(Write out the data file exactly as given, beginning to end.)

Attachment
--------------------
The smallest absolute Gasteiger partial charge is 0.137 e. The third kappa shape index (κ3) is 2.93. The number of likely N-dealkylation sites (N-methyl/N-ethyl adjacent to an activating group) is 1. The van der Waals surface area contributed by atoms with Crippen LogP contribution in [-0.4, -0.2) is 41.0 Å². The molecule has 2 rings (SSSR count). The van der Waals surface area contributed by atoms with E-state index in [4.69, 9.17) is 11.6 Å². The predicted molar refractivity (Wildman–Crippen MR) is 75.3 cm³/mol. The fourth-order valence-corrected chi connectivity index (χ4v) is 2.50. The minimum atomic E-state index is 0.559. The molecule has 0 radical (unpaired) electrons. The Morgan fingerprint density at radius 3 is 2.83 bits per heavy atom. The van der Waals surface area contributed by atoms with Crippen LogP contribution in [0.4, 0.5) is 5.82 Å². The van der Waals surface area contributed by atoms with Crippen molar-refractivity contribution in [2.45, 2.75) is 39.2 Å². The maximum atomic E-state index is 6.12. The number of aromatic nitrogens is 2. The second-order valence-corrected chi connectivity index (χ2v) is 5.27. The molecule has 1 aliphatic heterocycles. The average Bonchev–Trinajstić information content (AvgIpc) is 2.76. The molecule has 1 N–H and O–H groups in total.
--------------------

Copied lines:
The smallest absolute Gasteiger partial charge is 0.137 e. The third kappa shape index (κ3) is 2.93. The number of likely N-dealkylation sites (N-methyl/N-ethyl adjacent to an activating group) is 1. The van der Waals surface area contributed by atoms with Crippen LogP contribution in [-0.4, -0.2) is 41.0 Å². The molecule has 2 rings (SSSR count). The van der Waals surface area contributed by atoms with E-state index in [4.69, 9.17) is 11.6 Å². The predicted molar refractivity (Wildman–Crippen MR) is 75.3 cm³/mol. The fourth-order valence-corrected chi connectivity index (χ4v) is 2.50. The minimum atomic E-state index is 0.559. The molecule has 0 radical (unpaired) electrons. The Morgan fingerprint density at radius 3 is 2.83 bits per heavy atom. The van der Waals surface area contributed by atoms with Crippen LogP contribution in [0.4, 0.5) is 5.82 Å². The van der Waals surface area contributed by atoms with Crippen molar-refractivity contribution in [2.45, 2.75) is 39.2 Å². The maximum atomic E-state index is 6.12. The number of aromatic nitrogens is 2. The second-order valence-corrected chi connectivity index (χ2v) is 5.27. The molecule has 1 aliphatic heterocycles. The average Bonchev–Trinajstić information content (AvgIpc) is 2.76. The molecule has 1 N–H and O–H groups in total.